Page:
Play #88: The Optical Tiresias or Gendered Vision

The play is set in the office of ophthalmologist, Dr. U. Will Seewell , who has recently performed a cornea transplant upon his patient, Ichabod. C. Fine.

Dr. Seewell:  Now tell me, Ichabod, how is your vision since the transplant?

Ichabod:  Okay I guess.  About the same as before.

Dr. Seewell:  But no better?

Ichabod:  Not really.

Dr. Seewell:  But no worse, surely?

Ichabod: No.  I do have a question, though.

Dr. Seewell:  Of course

Ichabod: The replacement cornea you gave me—was it from a male donor or a female one?

Dr. Seewell (looking through Ichabod’s file):  Female, I believe [checks again].  Yes, female.

Ichabod:  I see.

Dr. Seewell:  Why do you ask?  After all, a cornea is a cornea.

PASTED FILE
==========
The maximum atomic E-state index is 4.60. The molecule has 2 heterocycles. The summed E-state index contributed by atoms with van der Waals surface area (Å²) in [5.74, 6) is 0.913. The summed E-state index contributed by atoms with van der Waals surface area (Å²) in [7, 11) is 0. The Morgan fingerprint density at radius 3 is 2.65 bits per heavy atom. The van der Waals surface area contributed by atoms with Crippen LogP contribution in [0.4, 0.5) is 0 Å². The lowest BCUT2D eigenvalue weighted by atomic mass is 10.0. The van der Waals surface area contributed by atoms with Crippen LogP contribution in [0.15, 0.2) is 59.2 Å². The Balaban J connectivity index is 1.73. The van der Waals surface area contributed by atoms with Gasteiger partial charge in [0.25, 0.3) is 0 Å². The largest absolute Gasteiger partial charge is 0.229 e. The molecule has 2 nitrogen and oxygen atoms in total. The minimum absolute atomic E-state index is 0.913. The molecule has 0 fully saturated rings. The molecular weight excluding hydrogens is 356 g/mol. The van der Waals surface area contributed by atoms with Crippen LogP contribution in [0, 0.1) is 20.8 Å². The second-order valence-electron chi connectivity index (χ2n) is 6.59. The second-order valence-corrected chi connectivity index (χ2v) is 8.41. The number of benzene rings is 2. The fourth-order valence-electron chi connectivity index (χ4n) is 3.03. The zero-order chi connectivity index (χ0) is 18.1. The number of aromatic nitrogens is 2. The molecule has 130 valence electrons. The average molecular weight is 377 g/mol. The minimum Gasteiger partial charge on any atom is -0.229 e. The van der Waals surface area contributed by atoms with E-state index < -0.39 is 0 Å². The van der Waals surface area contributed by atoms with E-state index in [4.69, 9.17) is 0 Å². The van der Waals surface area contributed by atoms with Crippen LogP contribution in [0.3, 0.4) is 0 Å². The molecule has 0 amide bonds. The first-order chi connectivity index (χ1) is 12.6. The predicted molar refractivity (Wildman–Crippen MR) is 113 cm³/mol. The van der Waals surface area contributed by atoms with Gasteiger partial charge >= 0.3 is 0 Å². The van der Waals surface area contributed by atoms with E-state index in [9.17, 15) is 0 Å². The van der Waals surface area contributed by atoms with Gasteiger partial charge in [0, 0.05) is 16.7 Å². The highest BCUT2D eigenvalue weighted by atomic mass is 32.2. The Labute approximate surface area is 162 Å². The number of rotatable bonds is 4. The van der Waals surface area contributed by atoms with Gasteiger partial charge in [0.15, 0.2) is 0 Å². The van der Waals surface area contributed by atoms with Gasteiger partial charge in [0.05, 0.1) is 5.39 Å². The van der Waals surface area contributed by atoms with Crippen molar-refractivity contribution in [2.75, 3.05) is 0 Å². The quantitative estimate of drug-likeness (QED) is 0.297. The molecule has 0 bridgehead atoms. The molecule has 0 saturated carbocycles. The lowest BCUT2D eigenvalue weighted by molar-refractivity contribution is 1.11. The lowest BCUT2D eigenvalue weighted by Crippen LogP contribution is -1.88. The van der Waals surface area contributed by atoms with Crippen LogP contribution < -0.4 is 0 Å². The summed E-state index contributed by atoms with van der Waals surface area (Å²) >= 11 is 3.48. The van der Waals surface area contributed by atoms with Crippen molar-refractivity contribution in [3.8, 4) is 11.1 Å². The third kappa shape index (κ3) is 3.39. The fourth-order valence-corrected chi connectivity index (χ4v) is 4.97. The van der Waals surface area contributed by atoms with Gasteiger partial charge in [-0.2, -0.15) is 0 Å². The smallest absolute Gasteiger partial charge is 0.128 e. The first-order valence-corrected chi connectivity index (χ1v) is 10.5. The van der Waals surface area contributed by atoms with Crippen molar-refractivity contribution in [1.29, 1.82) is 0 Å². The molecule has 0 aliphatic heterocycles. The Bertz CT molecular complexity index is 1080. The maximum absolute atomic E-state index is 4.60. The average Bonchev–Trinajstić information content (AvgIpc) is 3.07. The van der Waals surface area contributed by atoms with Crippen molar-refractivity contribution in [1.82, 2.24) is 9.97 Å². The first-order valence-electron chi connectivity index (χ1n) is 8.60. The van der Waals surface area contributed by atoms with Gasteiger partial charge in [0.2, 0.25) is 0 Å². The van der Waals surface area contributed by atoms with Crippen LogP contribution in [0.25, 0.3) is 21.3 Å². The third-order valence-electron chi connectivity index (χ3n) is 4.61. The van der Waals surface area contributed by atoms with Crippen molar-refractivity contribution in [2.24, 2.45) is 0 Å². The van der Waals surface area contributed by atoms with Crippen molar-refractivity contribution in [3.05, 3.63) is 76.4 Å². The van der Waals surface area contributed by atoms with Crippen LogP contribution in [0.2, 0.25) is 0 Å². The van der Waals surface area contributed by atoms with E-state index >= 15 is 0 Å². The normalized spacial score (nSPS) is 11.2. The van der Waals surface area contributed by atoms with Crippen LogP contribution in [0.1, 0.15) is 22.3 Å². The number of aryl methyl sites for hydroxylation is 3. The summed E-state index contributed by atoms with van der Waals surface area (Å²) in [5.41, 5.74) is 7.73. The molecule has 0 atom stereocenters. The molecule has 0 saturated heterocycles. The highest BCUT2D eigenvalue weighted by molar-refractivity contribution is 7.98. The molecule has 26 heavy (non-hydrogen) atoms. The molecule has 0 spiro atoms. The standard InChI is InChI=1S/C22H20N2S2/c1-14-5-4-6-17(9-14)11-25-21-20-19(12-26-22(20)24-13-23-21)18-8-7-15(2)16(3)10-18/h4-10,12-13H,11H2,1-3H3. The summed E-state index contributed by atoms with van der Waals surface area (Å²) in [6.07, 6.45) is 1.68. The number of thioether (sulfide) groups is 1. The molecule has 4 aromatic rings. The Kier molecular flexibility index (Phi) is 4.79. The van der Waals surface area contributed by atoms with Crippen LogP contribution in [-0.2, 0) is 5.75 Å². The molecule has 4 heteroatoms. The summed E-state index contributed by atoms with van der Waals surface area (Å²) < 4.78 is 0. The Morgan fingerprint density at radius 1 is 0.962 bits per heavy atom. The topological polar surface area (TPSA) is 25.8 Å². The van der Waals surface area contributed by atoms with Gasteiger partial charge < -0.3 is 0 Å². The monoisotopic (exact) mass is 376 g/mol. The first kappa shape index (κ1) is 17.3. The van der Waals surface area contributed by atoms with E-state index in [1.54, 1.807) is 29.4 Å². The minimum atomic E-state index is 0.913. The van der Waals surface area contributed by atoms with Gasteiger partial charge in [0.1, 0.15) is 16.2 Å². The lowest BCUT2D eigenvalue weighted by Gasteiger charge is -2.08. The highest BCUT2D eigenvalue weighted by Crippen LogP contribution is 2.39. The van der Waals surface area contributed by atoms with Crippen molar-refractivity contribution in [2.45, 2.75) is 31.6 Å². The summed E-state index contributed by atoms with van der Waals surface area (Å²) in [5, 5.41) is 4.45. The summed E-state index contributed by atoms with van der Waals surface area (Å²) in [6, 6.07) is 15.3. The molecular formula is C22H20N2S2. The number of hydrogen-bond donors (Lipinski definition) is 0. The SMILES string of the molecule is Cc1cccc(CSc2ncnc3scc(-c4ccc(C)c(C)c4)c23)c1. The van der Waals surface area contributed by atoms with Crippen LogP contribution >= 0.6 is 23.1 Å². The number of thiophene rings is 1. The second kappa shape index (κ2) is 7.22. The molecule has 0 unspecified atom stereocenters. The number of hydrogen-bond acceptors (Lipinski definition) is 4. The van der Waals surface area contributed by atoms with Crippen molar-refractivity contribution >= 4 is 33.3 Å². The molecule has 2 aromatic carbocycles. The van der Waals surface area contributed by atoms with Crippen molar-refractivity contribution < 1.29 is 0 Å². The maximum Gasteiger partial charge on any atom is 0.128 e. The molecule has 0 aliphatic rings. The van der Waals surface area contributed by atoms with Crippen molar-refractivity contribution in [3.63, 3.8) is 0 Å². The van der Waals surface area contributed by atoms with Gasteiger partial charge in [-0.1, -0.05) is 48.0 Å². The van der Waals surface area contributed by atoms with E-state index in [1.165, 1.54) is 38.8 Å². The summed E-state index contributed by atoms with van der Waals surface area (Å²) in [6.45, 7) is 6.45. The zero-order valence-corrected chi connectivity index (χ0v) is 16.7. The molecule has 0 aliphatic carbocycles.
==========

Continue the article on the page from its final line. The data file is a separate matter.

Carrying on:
Ichabod:  But is it really true?  I mean nothing else about a woman is anything like a man.  Apart from the obvious reproductive differences, look at a woman’s hands.  Her feet.  Her nose.  Her cheekbones.  Her ankles. Throat.  Back.  Hair. Shoulders.  Her wrists…

Dr. Seewell (quietly):  And her eyes.

Ichabod:  Yes. 

Dr. Seewell:  Why exactly do you care? 

Ichabod: Well, I was just thinking about how, if I close my left eye, I now see the world only through a woman’s cornea.  And if I close my right eye, I see everything with my own cornea the way I used to—a man’s view of things.   

Dr. Seewell:  I never thought of it that way.  So can you detect any real differences between what you see with each eye? 

Ichabod:  Not that I’ve noticed so far.

Dr. Seewell (amiably):  So you’re suspending judgement for a while?

Ichabod (chuckling):  I’m keeping both my eyes open!

Dr. Seewell (smiling): Blended vision!

Ichabod (smiling back): I’m an equal-opportunity seer!